8. Use your phone’s camera as a magnifier

Another helpful feature is the ability to use your iPhone or iPad camera as a magnifier. This allows you to quickly magnify objects or enlarge text without having to carry around any special equipment. For example, you can quickly zoom in on a written assignment at school or take a look at an object across the room. 

9. Identify objects with the barcode scanner

You may already know that your smartphone’s camera can be used as a barcode scanner. However, what you might not realize is that this feature can be used to help identify items while working or shopping.  

 

For example, the Digit-Eyes iPhone app scans codes found on product labels in stores and reads users the name, description, and ingredients aloud. Users can also print their own labels for everyday household items and even clothing.  

10. Use your phone’s screen reader to read printed text aloud

Ever want text read to you? Today, most mobile phones come with built-in screen readers that convert text to speech. This feature is known as VoiceOver on Apple devices, or TalkBack on Android. Once VoiceOver or TalkBack is turned on, the user can tap on the screen to hear text, image alt-text, and screen navigation elements read aloud.  

 

You can also take things a step further and use your phone’s camera, along with the screen reader, to read printed text aloud. First, you’ll need to scan the text with your camera. Then, use VoiceOver orTalkBack to convert the text to speech. While this does require multiple steps, it can be a useful tool for reading written instructions, recipes, and directions. 

11. Turn speech into text

Many people are familiar with their phone’s built-in speech-to-text feature, but you might not think of it as an assistive tech tool. However, speech-to-text is a great alternative to writing or typing. This feature can be used to dictate almost anything, from text messages to friends and family members to taking notes at school or work.

12. Record voice notes and memos

Many people find it helpful to record meetings or lectures and listen to them again later. Rather than carry around a separate recorder, both Apple and Android devices come with built-in recording apps that use your phone’s microphone to capture sound. These apps can also be used as a personal note-taking device to record voice memos and reminders.  

13. Set timers and reminders

Smartphones also come with many features that can help with time management, organization, and independence. For example, Google Calendar lets you set reminders on your phone to take pills or complete tasks at work. On iPhone, you can use the Reminders app to set notifications based on time, date, place, and so on.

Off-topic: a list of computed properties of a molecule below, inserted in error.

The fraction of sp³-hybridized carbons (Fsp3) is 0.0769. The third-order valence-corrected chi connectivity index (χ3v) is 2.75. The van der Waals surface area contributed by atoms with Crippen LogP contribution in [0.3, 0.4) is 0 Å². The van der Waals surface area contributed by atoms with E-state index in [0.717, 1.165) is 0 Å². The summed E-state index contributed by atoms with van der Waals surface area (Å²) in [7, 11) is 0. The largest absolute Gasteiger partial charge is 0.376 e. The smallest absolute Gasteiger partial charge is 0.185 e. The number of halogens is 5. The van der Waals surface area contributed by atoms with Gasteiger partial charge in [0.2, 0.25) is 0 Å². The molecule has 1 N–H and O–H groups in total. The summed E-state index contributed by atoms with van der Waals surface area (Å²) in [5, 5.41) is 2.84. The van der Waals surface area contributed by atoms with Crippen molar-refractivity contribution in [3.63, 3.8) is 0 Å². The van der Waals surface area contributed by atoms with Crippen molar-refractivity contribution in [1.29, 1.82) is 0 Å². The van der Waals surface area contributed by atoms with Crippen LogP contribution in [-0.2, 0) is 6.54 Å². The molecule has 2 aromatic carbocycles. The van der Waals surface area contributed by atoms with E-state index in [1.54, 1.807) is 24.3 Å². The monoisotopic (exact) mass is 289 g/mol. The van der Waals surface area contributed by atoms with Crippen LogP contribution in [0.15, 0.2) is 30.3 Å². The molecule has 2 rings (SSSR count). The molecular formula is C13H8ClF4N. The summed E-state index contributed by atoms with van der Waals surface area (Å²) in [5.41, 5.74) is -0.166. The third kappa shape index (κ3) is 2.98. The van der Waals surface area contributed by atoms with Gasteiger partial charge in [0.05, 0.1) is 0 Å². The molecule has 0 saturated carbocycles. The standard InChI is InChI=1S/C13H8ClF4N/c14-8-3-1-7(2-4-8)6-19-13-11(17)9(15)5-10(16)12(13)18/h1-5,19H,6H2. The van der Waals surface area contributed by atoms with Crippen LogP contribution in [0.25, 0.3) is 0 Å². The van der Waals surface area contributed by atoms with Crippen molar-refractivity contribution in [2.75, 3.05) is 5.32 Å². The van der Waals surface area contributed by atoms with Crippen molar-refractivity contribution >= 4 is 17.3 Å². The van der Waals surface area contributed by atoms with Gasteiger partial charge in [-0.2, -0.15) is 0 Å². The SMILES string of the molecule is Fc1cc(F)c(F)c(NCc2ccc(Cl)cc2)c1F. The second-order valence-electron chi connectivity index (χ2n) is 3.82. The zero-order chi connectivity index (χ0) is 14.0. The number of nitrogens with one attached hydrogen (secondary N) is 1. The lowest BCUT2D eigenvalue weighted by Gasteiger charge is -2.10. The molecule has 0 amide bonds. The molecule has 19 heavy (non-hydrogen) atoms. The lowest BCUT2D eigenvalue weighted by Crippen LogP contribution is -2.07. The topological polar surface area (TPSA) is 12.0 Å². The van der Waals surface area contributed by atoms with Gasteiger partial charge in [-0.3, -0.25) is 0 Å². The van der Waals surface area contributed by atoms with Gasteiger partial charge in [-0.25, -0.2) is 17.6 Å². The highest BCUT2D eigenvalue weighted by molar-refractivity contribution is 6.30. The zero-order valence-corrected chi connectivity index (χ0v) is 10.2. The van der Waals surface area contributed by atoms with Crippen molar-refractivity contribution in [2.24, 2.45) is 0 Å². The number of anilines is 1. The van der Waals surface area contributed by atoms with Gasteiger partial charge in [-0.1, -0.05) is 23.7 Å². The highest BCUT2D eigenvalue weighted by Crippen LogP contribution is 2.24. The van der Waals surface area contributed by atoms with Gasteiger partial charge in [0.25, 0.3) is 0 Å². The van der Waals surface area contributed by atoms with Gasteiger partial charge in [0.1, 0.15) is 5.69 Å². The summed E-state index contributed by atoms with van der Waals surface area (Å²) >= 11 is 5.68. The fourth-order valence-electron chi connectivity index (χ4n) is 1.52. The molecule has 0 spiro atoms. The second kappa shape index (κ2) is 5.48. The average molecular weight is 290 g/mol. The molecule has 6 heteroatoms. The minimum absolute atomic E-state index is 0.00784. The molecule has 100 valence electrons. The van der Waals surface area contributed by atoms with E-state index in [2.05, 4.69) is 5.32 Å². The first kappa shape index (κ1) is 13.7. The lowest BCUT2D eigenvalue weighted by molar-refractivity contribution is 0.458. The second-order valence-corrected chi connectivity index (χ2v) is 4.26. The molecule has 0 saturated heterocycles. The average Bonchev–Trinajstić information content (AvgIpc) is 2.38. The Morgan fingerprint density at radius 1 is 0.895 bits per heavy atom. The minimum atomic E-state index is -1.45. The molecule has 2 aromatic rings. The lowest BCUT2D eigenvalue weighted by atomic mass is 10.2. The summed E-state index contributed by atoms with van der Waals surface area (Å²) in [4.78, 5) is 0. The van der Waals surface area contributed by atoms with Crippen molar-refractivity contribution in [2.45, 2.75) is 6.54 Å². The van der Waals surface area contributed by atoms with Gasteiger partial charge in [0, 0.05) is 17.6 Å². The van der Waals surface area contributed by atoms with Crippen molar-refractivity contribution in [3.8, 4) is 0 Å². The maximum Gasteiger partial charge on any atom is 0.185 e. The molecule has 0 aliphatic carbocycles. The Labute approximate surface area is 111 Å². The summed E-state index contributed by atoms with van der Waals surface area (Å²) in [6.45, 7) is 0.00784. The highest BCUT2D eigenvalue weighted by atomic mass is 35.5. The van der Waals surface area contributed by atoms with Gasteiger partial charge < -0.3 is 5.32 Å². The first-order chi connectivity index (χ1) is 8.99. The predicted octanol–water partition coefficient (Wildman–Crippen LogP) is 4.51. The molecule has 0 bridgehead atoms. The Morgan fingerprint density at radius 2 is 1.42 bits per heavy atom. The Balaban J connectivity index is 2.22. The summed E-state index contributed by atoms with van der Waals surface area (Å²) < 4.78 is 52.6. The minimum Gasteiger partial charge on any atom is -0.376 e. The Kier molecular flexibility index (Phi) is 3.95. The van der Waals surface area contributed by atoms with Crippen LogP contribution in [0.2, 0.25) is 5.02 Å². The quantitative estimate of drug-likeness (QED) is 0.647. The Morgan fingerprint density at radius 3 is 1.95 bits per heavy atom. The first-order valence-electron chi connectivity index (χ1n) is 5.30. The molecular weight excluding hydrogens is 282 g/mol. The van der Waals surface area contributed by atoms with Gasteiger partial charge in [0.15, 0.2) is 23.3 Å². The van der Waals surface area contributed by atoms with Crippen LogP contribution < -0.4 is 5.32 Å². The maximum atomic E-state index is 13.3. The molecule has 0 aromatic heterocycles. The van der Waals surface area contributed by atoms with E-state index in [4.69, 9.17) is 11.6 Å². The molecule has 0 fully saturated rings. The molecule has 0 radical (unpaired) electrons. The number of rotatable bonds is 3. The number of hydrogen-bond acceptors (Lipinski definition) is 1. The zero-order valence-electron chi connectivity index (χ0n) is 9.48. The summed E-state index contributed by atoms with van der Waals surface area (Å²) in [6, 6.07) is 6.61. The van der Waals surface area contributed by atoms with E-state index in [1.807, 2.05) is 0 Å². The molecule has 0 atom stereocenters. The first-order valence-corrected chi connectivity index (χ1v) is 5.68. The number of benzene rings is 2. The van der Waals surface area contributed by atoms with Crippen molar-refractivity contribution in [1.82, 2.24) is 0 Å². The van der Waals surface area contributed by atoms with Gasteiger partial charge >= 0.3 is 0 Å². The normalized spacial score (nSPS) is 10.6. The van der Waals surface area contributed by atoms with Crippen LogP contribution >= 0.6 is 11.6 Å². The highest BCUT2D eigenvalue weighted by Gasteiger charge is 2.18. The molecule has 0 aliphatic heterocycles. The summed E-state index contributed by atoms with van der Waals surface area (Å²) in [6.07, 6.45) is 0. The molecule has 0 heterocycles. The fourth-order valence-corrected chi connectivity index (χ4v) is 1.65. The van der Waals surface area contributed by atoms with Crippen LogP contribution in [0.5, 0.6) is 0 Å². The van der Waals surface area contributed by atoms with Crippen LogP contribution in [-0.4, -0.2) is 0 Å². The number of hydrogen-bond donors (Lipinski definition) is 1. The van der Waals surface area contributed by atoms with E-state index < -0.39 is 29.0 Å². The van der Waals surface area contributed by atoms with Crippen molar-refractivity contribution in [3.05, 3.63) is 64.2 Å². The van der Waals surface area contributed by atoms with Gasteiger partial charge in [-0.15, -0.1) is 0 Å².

Timers can also be a helpful tool for daily living activities like cooking food or remembering to take laundry out of the washer. Another use for timers is to support individuals in transitioning from one activity to another. Visual timer apps like Time Timer can display how much time is remaining in an activity so the individual can prepare to make the switch.  

14. Support new habits

Many people find habit tracking apps helpful for supporting new self-care or daily living routines. For example, using a habit tracking app can help with remembering to perform daily tasks like brushing teeth, showering, and locking the door.  

 

Habit tracking apps can also be useful to remember tasks at work like clocking in and out or confirming the schedule for the following day. Most of these apps are based around checking a box on a calendar to keep track of what you have completed.  

15. Reduce anxiety

Meditation apps can be a beneficial tool to help with anxiety and self-regulation. Apps like Calm and Headspace, for instance, teach breathing techniques that can help with relaxation. Over time, these apps can help individuals learn strategies that help them calm down when they get upset or overwhelmed.

Final thoughts

As you can see, there are so many different ways you can use your smartphone as assistive technology. The possibilities are only limited by your imagination.  

 

If you’d like more ideas on how to use assistive technology or get funding for devices, we recommend seeking out local assistive technology resources or member chapters to learn about those resources.  

 

In the meantime, be sure to subscribe below and share this article with your team — one of these tips might be just the solution they were looking for.